In any culture, says Karen Stephenson, there are at least six core layers of knowledge, each with its own informal network of people exchanging conversation. Everybody moves in all the networks, but different people play different roles in each; a hub in one may be a gatekeeper in another. The questions listed here are not the precise questions used in surveys. These vary on the basis of the needs of each workplace and other research considerations (“Don’t try this at home,” says Professor Stephenson), but they show the basic building blocks of an organization’s cultural makeup.

Six Varieties of Knowledge Networks

1. The Work Network. (With whom do you exchange information as part of your daily work routines?) The everyday contacts of routinized operations represent the habitual, mundane “resting pulse” of a culture. “The functions and dysfunctions; the favors and flaws always become evident here,” says Professor Stephenson.

2. The Social Network. (With whom do you “check in,” inside and outside the office, to find out what is going on?) This is important primarily as an indicator of the trust within a culture. Healthy organizations are those whose numbers fall within a normative range, with enough social “tensile strength” to withstand stress and uncertainty, but not so much that they are overdemanding of people’s personal time and invested social capital.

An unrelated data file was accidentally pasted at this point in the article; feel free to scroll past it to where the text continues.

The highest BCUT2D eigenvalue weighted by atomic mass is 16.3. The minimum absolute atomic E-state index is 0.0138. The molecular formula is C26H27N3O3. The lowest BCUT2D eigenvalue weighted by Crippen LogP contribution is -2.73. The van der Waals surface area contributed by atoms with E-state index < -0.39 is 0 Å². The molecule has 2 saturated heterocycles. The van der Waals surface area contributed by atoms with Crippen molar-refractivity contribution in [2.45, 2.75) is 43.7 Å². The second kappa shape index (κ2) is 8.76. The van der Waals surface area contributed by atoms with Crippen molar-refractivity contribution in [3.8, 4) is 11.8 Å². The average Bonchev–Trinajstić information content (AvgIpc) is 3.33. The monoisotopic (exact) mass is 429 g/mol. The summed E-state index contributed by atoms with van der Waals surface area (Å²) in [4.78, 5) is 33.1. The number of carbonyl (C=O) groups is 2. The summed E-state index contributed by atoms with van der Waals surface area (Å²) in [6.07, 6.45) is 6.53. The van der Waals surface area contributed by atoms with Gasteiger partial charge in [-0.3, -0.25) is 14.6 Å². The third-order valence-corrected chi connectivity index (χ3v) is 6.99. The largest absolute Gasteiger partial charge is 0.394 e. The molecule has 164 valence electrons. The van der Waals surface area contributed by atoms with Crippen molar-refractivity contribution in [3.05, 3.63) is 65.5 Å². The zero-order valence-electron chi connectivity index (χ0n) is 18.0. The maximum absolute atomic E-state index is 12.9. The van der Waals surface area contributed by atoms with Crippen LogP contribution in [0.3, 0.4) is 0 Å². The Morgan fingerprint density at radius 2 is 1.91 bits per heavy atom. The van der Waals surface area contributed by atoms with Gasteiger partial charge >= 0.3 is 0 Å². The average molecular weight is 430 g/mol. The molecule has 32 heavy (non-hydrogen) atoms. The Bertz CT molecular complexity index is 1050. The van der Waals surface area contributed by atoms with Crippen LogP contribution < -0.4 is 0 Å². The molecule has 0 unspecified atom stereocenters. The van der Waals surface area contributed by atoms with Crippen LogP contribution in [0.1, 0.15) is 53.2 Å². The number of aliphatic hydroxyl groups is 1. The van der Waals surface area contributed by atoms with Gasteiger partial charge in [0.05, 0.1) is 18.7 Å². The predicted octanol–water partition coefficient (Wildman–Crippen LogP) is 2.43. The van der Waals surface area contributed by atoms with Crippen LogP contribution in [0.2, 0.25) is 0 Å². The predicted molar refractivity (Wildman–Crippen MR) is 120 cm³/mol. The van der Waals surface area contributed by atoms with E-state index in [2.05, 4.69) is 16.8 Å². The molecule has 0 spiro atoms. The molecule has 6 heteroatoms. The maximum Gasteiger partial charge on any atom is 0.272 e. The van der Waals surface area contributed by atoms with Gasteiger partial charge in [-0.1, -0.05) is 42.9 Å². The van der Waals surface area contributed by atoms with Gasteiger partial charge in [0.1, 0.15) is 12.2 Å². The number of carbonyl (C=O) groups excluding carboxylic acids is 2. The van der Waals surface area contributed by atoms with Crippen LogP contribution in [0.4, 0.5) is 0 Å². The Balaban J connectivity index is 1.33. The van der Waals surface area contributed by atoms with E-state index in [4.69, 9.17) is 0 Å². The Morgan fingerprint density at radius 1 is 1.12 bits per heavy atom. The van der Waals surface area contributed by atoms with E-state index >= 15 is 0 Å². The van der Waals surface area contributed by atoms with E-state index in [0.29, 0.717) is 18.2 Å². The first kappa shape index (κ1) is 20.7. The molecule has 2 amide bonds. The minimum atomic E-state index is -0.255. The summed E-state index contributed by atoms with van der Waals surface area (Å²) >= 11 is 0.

3. The Innovation Network. (With whom do you collaborate or kick around new ideas?) There is a guilelessness and childlike wonderment to conversations conducted in this network, as people talk openly about their perceptions, ideas, and experiments. For instance, “Why do we use four separate assembly lines where three would do?” Or, “Hey, let’s try it and see what happens!” Key people in this network take a dim view of tradition and may clash with the keepers of corporate lore and expertise, dismissing them as relics.

4. The Expert Knowledge Network. (To whom do you turn for expertise or advice?) Organizations have core networks whose key members hold the critical and established, yet tacit, knowledge of the enterprise. Like the Coca-Cola formula, this kind of knowledge is frequently kept secret. Key people in this network are often threatened by innovation; they’re likely to clash with innovators and think of them as “undisciplined.”

5. The Career Guidance or Strategic Network. (Whom do you go to for advice about the future?) If people tend to rely on others in the same company for mentoring and career guidance, then that in itself indicates a high level of trust. This network often directly influences corporate strategy; decisions about careers and strategic moves, after all, are both focused on the future.

6. The Learning Network. (Whom do you work with to improve existing processes or methods?) Key people in this network may end up as bridges between hubs in the expert and innovation networks, translating between the old guard and the new. Since most people are afraid of genuine change, this network tends to lie dormant until the change awakens a renewed sense of trust. “It takes a tough kind of love,” says Professor Stephenson, “to entrust people to tell you what they know about your established habits, rules, and practices.”

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Julian Elve
Proactive application of technology to business

My interests include technology, personal knowledge management, social change